I sat back, gazing as the train crossed the Harlem River, a part of my commute to work I always love. So, I thought, the journey has begun...
Tuesday, December 7, 2010
This morning I was working on my itinerary to India. I wrote to the travel agent who is helping me and told her that in Varanasi I wanted a room with a view. I thought about this a lot after I wrote it. While traveling, I am hardly in my room. And yet, like so many of us, always want a room with a view.
Last spring in Istanbul my husband and I moved downstairs three times because the first room with a view was only available for two nights, the second, one floor lower, for the next two, and then, when he left me and went home, I found myself living on the street level. As Larry said, "we're moving down in the world." But what makes us suffer the inconvience of moving just for a fleeting glance of the Sea of Marmara.
Well, everything, I guess. We all want a perspective. A vista on the world. I am the kind of person who will panic in a stuck elevator or an MRI. But give me a view and I can breathe - if I can see the world. This was never made more real to me than when I agreed to wear a Winnie the Pooh suit at a children's book fair. The mask went over my head and I literally stopped breathing. Someone had to take over.
"Don't fence me in," has sort of been my motto for a long time. We all need it. Open spaces. A sense of freedom. Last summer L and I stayed in the south of Spain in an apartment that was billed as beach-front, which it was, but, for reasons to complex to go into, it actually had no window that looked out on it. The living room in fact was completely enclosed. My fantasy of standing on a balcony, looking out at the Mediterranean, dashed.
E.M. Forster understood this as much as anyone. When Lucy Honeychurch and Miss Bartlett arrive at their pensione in Florence, only to learn that the room with a view that had been promised to them was not available, the women are crestfallen. "I wanted so to see the Arno," Lucy says. It is of course Lucy's search for a room with a view that leads her to opening her spirit, to visiting the Santa Croce with no Baedeker, to experiencing life in its rawness, and, ultimately, to opening her heart and falling in love, as we all knew and hoped she would, with George.
In Forster's book there are many views and not just of the Arno. One character comes to "view" another in a new and special way. Someone does something with the "view" to doing something different.
So despite the annoyance I have sometimes caused my family (in the Caymans when I made us switch from a room with a pounding AC and a view of the parking lot to one that at sand level that looked at the Caribbean; in Istanbul when I made us change room three times just for a glimpse of the sea) they have in the end come to see the pleasure in seeing. Visual openness can lead to an openess of heart and spirit. And the two will go hand in hand.
I am excited for the journey ahead. I am looking forward to my view of the Ganges. And beyond.
Sunday, December 5, 2010
For a long time I have been interested in negative space. Not what is before us, but what is not. Not the object, but the space around it. For me many journeys are like this. It is not what is in the itinerary, but what happens in between. Not what we planned for, but what we didn't anticipate. There's a quote by Henry Miller that expresses this is another way. Miller says that our lives are shaped as much by those who refuse to love us as by those who do. This is a kind of emotional negative space. Not what is, but what isn't. Not what we see, but what is implied.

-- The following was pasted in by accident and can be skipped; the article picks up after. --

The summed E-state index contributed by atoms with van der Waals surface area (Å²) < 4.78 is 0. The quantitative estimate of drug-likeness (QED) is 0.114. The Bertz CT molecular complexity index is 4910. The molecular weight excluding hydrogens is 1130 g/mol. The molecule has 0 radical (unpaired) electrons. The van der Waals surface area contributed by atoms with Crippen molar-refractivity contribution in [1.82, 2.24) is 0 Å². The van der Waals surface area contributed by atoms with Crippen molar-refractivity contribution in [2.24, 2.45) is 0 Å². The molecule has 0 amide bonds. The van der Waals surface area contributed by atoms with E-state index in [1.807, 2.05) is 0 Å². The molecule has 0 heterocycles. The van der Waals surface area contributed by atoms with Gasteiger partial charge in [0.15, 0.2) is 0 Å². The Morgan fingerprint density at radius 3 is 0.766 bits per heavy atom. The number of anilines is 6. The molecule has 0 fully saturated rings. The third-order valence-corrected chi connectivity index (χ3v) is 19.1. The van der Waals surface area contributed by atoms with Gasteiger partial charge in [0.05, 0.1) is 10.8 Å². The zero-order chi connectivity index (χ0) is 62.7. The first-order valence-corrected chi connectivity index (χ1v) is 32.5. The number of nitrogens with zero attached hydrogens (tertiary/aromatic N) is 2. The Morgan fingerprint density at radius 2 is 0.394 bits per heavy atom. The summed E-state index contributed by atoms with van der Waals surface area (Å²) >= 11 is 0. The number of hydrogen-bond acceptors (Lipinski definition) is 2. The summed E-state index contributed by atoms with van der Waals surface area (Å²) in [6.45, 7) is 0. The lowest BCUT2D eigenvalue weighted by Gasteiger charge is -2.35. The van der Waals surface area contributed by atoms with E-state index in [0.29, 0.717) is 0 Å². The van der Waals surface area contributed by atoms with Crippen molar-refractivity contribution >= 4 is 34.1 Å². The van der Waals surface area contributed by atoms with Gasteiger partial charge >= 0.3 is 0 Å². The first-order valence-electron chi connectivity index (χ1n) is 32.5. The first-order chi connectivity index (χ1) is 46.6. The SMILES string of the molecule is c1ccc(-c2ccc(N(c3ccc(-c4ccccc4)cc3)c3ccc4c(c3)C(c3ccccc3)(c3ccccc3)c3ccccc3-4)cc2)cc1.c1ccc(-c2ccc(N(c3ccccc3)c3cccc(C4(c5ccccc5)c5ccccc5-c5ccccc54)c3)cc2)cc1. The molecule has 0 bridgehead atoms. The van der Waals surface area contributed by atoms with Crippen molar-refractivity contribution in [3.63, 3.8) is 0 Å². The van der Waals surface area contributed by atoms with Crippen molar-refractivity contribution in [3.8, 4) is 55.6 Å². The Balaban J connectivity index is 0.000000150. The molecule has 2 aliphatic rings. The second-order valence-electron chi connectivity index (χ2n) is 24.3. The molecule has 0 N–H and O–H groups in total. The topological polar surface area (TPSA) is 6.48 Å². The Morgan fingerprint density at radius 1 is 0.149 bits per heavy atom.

On our recent trip to Morocco we hired a guide. From the minute I laid eyes on him I knew it wasn't going to be a good match. I wanted stories. All he could tell me were facts. It was obvious from his demeanor that he had told these facts over and over and they meant nothing to him. When we were near the presidential palace, he asked if I wanted to take a picture. I didn't. I'm not interested in snapshots. But out of politeness I complied. In the middle of my snapping the picture, he took the camera from me and pushed the button himself.
He wanted me to see what he saw. What he assumed every tourist wants to see. He would not have understood if I told him that what I wanted only exists in the shadows.
Wednesday, December 1, 2010
Gabriel Garcia Marquez once said that to him there was no such thing as magical realism. What people saw as magical in his books actually happened to him. Part of his youth was spent growing up in a large house where many relatives had died. When Gabriel was bad, his grandparents never punished him. They just locked him in a room with so and sos ghost.
To me every day life can be quite surreal. I recall the swimming pool my friend Carol and I found in the middle of the Mexican desert. Pristine, full of water, but when we got in to swim in the cool, soothing waters, a campesino arrived and told us that we couldn't swim in his patron's pool. Where the campesino came from and where his patron was remain mysteries to me. Apparently the patron didn't have the funds yet to build the house, but he had dug and filled the pool.
This picture above reflects one such moment. Larry and I were late to get the ferry to North Africa. We raced to Algeciras which had the slow ferry (as opposed to Tarifa that had the "fast" ferry; I wanted to sail into North Africa the way the Phoenicians did). At the terminal we learned that there was a ferry leaving in ten minutes and another in two hours, which meant that with the time difference if we took the later ferry we'd arrive in the middle of the night.